UN officials in Burundi call for peace during elections
The United Nations envoy for Burundi, Carolyn McAskie, today called on political leaders to refrain from violence or incitement as Burundians move on to much-delayed elections after having approved a national constitution earlier this year.
Ms. McAskie's appeal came in a joint declaration with the African Union (AU) representative, Mamadou Bah.
They urged political leaders to respect the code of conduct for political parties and the media, refrain from acts of intimidation and commit themselves to accept election results once they are approved by the Independent National Electoral Commission (CENI).
Ms. McAskie is the Special Representative of the Secretary-General heading the UN Operation in Burundi (ONUB), set up last May to help cement a multi-party, power-sharing government, pave the way to peace in the tiny Central African nation torn asunder by conflicts between Hutu and Tutsi ethnic groups and provide technical and logistical aid to CENI.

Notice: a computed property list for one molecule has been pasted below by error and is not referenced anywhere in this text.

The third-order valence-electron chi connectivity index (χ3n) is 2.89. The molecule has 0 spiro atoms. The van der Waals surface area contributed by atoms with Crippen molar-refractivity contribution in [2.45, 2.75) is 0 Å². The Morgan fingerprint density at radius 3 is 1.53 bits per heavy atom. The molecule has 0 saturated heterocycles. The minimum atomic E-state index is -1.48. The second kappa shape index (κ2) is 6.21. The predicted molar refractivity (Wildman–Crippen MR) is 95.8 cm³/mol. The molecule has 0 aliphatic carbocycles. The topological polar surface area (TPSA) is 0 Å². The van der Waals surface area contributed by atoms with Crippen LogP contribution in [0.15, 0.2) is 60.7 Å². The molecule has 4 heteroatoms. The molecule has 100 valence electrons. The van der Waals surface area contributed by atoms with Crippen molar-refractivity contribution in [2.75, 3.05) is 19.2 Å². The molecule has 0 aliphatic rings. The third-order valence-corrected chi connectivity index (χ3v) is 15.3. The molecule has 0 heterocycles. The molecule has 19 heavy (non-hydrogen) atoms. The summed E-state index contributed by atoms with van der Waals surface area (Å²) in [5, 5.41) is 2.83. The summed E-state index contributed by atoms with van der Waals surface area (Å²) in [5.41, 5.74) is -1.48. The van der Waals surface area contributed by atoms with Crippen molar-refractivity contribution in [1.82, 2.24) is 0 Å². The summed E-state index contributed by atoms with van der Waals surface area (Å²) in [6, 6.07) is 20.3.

Secretary-General Kofi Annan's report to the Security Council in March said the postponement of the referendum on the constitution to February from last November delayed the whole process, which had been scheduled to culminate "with the indirect election of the President by Parliament on 22 April 2005."
"While considerable progress has been achieved, political tensions in the country remain, affecting trust between the parties. Sectarian and individual interests continue to characterize and influence the peace process," he wrote then.
He renewed his call to all political and military leaders to stay the course, to respect the letter and spirit of the Arusha peace accord, negotiated by former South African President Nelson Mandela, and to conclude the transitional process expeditiously and in good faith.